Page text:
"Pool" is from the original letterhead for Winifred Bryher's film company, Pool Productions, which published Close Up. Pine is from a Mexican lotto card. (Illustrations selected by Meredith Stricker to accompany "new species.")


I'm seeing something I can hardly see. A shifting of smoke-colored branches at dusk. The more I read H.D., the more I feel loosened from categories--in the woods watching deer take on the color of underbrush. As a reader I'm increasingly unsure of the species I'm encountering. Essay or lyric? Novel or film script? Is this an animate animal/bush or some kind of leafy tree/deer I'm tracking?

One of H.D.'s many names: dryad --hybrid of tree and woman--prefigures the kind of image she will write.Not vegetable, animal or mineral as common sense & cultural norms would dictate. Instead she chooses to define by undermining category toward exactitude.

As though H.D.'s images are gained through the application of a new kind of science: a rigorous in-seeing that radically alters our reading of what is given as natural by destabilizing and crossing normative boundaries.

"Science and art must beget a new creative medium," H.D. writes in The Gift.* Her work projects a scientific mythos where trees can be women--hamadryads, enspirited vegetation. And a mountain is also a maiden: an oread.

"Oread" is usually cited as an exemplar of Imagism. I'm interested, however, in re-examining the poem as a series of strategies for image-making that radically counters imagist practice.


Whirl up, sea
whirl your pointed pines,
splash your great pines
on our rocks,
hurl your green over us,
cover us with your pools of fir.(CP 55)

The overlapping of sea and forest engenders images of a new species--the sea/fir or trees that move like waves where pines or lines are splashed, whirled open to a new world where the green--the newly seen--washes over us as we read.



These mirrored words compose ideogrammatic clusters apprehended as forms in themselves--as though we could read without even knowing English. A series of irregular, shaped beats as in dance so that correspondences are read across the grain of the lines to form patterns that are not linear but more like pools:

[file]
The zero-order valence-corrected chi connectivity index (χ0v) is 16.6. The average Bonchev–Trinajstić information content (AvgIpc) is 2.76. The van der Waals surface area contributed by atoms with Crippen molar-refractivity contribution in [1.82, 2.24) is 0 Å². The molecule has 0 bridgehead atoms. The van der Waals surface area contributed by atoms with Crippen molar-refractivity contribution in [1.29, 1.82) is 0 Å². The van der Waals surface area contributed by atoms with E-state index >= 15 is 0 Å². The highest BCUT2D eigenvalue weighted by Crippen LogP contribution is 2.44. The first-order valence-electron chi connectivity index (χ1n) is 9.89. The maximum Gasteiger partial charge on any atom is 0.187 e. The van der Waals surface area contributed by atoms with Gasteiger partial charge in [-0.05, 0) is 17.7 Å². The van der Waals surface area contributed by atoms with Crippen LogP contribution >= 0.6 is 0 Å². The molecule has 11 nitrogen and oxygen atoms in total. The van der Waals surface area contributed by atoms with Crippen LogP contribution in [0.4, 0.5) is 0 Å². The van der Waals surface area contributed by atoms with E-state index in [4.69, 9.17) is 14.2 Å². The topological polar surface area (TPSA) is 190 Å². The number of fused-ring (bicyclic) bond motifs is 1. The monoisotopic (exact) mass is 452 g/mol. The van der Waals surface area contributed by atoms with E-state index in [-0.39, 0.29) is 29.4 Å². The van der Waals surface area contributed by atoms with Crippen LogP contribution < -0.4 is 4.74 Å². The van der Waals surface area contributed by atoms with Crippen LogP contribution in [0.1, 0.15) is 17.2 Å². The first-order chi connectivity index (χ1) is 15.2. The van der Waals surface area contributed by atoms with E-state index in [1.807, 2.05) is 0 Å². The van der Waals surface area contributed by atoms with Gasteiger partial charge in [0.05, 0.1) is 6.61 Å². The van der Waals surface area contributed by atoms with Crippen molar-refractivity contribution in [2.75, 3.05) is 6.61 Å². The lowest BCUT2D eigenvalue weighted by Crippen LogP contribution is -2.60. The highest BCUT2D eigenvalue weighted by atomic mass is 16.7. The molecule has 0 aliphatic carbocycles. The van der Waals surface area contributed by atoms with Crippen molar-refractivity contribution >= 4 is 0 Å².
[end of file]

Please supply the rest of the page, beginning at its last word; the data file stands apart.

Interlocking sight rhymes overlay the field:

The ir sound travels throughout the poem as a kind of interior whirring.


Wh ir l up, sea--
Whir lyour pointed pines,
splash your great pines
on our rocks,
hurl your green over us,
cover us with your pools of fir.

By intensifying the overlap of sound, H.D. creates expectations that the reader rushes to fill. "Every rhyme invokes the reader's consideration of semantic as well as sound similarities." Once a pattern is set into motion, the reader continues to work in substitutions--echoes. The poem reverberates semantic associations that allow us to hear ghost rhymes --lines for pines, seen for green.

We cross borders between sound & semantics--to merge the categories of forest & sea. The process is erotic: it creates affinity and binding at the inner roots of language.

Instead of the clicking shut of Frost's well-oiled lock, H.D. presents us with multi-layered sounds--the aural equivalent to palimpsest. It would be a mistake to think of H.D.'s image as only visual. Imagine a structure for voice to enter. The image for H.D. is a honeycomb to attract rhythm & sound the way a reed or a whistle draws breath into music. Or like the rattling of a prayer wheel in the wind. The image is also a madrigal: song for five or six voices; lyric poem set to music--from matigale, matricale--matrix--of the womb. Image, then, as visual matrix made of sound.

Repetition & rhyme in H.D.'s work teach us the limits of sense--of what makes sense through the old categories. We have to read with all our senses, not just sense alone. To read "Oread" for sense only leaves us with "whirl"--twice--a crystalline image, rock-hard, locked shut. When we read with all our senses, sound leads us--opens the lines--(or the pines)--so that whirl is also whorl (both carry the phonetic equivalent of wrl).

A whorl in water as leaved pattern: plant/wave or sea/garden and also H.D.'s fingerprint or mark. "Oread" hybridizes a moving leaf/fingerprint/flower/shell.

For me it seems clear that H.D.'s "whorl" prefigures Pound's "vortex--radiant node or cluster . . . from which and into which ideas are rushing. . . ."

"Oread" enacts a linguistic vortex at the primary units of the poem. The "rushing" in and out--the sea wash--occurs through a fundamental semantic ambiguity. Verbs exchange places with nouns. The written is compounded with the spoken. Homonyms & homophones act as mirrors, destabilizing the bedrock of grammar.

The title itself suggests a borderline species of noun which also shifts to the imperative--O read--instructing us how to enter the poem as a mirror for the reading process itself--one that is constructed by the reader's willingness to keep the image in motion. Reflecting: "to throw or bend back (heat, light or sound)."
--Meredith Stricker

[ A longer version of this essay appeared in Ink, No.3. For more on Meredith Stricker, see Editor's Notes. ]

* from "The Dark Room," a chapter excised from The Gift, re-published in Montemora 8 (1981): 20.

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